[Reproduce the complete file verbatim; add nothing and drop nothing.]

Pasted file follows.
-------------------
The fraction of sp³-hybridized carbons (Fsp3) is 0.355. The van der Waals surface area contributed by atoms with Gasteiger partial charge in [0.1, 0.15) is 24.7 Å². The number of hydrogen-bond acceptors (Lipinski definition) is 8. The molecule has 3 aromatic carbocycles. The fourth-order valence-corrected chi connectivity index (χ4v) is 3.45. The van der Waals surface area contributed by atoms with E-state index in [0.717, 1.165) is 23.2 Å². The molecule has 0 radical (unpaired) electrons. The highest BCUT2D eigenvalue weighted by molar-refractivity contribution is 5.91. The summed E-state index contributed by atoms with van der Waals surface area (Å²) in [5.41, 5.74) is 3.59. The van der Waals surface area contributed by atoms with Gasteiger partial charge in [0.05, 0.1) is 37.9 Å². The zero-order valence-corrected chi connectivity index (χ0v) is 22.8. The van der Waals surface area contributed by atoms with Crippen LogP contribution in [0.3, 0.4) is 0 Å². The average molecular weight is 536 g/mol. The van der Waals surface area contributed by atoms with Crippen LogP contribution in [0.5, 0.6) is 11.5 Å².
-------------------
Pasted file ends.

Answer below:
The fraction of sp³-hybridized carbons (Fsp3) is 0.355. The van der Waals surface area contributed by atoms with Gasteiger partial charge in [0.1, 0.15) is 24.7 Å². The number of hydrogen-bond acceptors (Lipinski definition) is 8. The molecule has 3 aromatic carbocycles. The fourth-order valence-corrected chi connectivity index (χ4v) is 3.45. The van der Waals surface area contributed by atoms with E-state index in [0.717, 1.165) is 23.2 Å². The molecule has 0 radical (unpaired) electrons. The highest BCUT2D eigenvalue weighted by molar-refractivity contribution is 5.91. The summed E-state index contributed by atoms with van der Waals surface area (Å²) in [5.41, 5.74) is 3.59. The van der Waals surface area contributed by atoms with Gasteiger partial charge in [0.05, 0.1) is 37.9 Å². The zero-order valence-corrected chi connectivity index (χ0v) is 22.8. The van der Waals surface area contributed by atoms with Crippen LogP contribution in [0.3, 0.4) is 0 Å². The average molecular weight is 536 g/mol. The van der Waals surface area contributed by atoms with Crippen LogP contribution in [0.5, 0.6) is 11.5 Å².